• Details of the Greenfleeet program are available at http://www.greenfleet.com.au/ 22.5. Have you been involved in the origination of project-based carbon credits? No. (Please go to question 22.7) 22.6. Please provide details including: • Your role in the project(s), • The locations and technologies involved, • The standard/scheme under which the projects are being/have been developed, • Whether emissions reductions have been validated or verified, • The annual volumes of generated/projected carbon credits, • Retirement method if used for own compliance or offsetting. 22.7. Are you involved in the trading of allowances under the EU ETS and/or project-based carbon credits as a separate business activity, or in direct support of a business activity such as investment fund management or the provision of offsetting services? No. (Please go to question 23) 22.8. Please provide details of the role performed. Further information Performance 23. Reduction plans & goals: (CDP6 Q3(a)) 23.1. Does your company have a GHG emissions and/or energy reduction plan in place? Yes. (Please go to question 23.3) 23.2. Please explain why. It would aid automated analysis of responses if you could select a response from the options below as well as using the text box. However, please just use the text box provided if the options are not appropriate. If the menu options above are not appropriate, please answer the question using the text box below: Goal setting 23.3. Do you have an emissions and/or energy reduction target(s)? Yes. (Please answer the following questions) 23.4 What is the baseline year for the target(s)? 2000 23.5. What is the emissions and/or energy reduction target(s)? Goals for reducing emissions associated with electricity consumption are focussed on reducing actual consumption as opposed to offsetting. A program of works to implement projects to reduce energy and water consumption with associated reductions and savings is identified at the start of financial year and presented as a business case. A similar program has now been introduced for water efficiency projects. Investment for energy and water efficiency projects is approved under Telstra's Guidelines for Investment Evaluation and meets requirements for return on investment. 23.6. What are the sources or activities to which the target(s) applies? Telstra has programs to reduce greenhouse gas emissions due to – - Energy use for its properties - Energy use for its vehicle fleet - Waste disposal - Water use 23.7. Over what period/timescale does the target(s) extend? Each year an annual budget is approved for energy efficiency programs within Telstra's Property Management. This depends on the energy efficiency opportunities identified and their expected return on investment. Telstra currently invest in energy efficiency projects with a payback of 4 years or less. These projects meet the normal requirements for capital allocation and investment. As the shorter payback projects are completed and as energy prices rise there will be new projects which meet the investment criteria. Further information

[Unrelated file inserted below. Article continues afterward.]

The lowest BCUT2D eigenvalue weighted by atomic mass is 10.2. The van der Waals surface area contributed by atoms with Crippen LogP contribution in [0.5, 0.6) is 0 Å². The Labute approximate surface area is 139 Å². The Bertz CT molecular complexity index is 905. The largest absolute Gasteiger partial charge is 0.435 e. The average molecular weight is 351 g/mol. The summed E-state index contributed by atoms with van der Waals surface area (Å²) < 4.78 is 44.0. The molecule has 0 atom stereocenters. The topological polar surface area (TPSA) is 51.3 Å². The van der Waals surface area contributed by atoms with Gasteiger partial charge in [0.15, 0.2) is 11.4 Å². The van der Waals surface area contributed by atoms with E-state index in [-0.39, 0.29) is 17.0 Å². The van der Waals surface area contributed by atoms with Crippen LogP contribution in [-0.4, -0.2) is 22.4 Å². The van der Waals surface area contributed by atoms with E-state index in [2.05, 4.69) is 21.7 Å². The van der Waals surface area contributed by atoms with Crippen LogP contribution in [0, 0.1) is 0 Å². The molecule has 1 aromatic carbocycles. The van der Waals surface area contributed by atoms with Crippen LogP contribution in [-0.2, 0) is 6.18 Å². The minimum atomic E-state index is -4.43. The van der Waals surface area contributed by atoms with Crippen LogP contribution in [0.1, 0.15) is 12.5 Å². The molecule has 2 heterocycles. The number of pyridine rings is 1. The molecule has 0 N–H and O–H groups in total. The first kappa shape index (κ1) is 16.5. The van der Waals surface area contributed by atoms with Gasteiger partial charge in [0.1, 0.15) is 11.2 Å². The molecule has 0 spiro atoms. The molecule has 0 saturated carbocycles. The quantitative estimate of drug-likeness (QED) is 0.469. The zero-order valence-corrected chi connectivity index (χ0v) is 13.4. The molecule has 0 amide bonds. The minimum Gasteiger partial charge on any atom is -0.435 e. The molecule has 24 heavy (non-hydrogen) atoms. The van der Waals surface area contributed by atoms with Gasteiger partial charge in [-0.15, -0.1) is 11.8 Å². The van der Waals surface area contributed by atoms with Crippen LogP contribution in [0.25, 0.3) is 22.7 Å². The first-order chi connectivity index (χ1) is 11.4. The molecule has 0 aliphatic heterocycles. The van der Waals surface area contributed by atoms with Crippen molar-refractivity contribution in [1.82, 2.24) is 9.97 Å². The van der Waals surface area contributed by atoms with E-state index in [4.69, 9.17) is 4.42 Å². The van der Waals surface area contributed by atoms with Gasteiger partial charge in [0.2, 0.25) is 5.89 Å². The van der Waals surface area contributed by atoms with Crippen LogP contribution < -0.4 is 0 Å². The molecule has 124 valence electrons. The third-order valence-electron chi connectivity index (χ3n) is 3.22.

• 23. GHG emissions and energy reduction activities 23.8. What activities are you undertaking or planning to undertake to reduce your emissions/energy use? Telstra has programs to reduce greenhouse gas emissions due to – - Energy use for its properties - Energy use for its vehicle fleet - Waste disposal - Water use Telstra's Property Group has an Energy Management team that is responsible for measuring and managing the energy used across the Telstra property portfolio of over 14,000 sites. As part of the Energy and Greenhouse Management Plan an Energy management team identifies potential energy savings actions and the payback period for the action. An annual budget is allocated to implement actions which will provide the greatest reduction in energy use and greenhouse gas emissions. Typical energy saving actions include those to increase the efficiency of lighting, air conditioning and power systems. Telstra's Fleet Management group monitors the fuel use of the fleet, and identify and introduce measures to reduce fuel use and fleet greenhouse gas emissions. Measures include the introduction of alternative fuels such as LPG vehicles and diesel vans for technicians, driver training in fuel efficient driving techniques, and offsetting the greenhouse emissions of the salary sacrifice vehicles through the Greenfleet Program which restores native habitat. GPS in technician’s vehicles that link into Telstra's job despatching system is one part of a suite of tools provided to technicians to improve route efficiency and productivity. Telstra's National Waste Management System aims to reduce waste disposed to landfill and increase recycling to maximise resource efficiency and minimise greenhouse gas emissions due to decomposition of waste. Telstra has launched the world's first mobile soft-switch using Ericsson's Blade Cluster servers. With the new Mobile Switching Centre Server Blade Cluster, network capacity can be increased by more than 500,000 subscribers by simply inserting a new electronics board, also known as a "blade", in the server cabinet. The innovative design reduces equipment floor space by 85%, cuts energy use by 75% and proportionately reduces greenhouse gas emissions. Further information 23. Goal evaluation 23.9. What benchmarks or key performance indicators do you use to assess progress against the emissions/energy reduction goals you have set? Return on Investment tonnes CO2/$million revenue Further information 23. Goal achievement 23.10. What emissions reductions, energy savings and associated cost savings have been achieved to date as a result of the plan and/or the activities described above? Please state the methodology and data sources you have used for calculating these reductions and savings. During 2007-08 savings in greenhouse gases were as follows – Savings from energy efficiency projects during 2007-08 9,605 tonnes CO2e Savings from energy efficiency in previous years 148,354 tonnes CO2e Waste recycling 15,727 tonnes CO2e Total 173,686 tonnes CO2e In particular, cost savings for electricity during 2007-08 were over AUS$16 million due to energy saving initiatives implemented since 2000. Further information is available in Telstra's Corporate Responsibility Report 2007-08 available at http://www.telstra.com.au/abouttelstra/csr/reporting_performance/reports.cfm 23.11. What investment has been required to achieve the emissions reductions and energy savings targets or to carry out the activities listed in response to question 23.8 and over what period was that investment made? Table 13 - The “Investment number” column will not accept text. Please use whole numbers only. Emission reduction target/energy saving target or activity Investment number Investment currency Timescale Energy Management Program for Properties 20000000 Australian dollar 2000 to 2009 Further information 23. Goal planning & investment Electric utilities should read the table in question EU3 for giving details of forecasted emissions.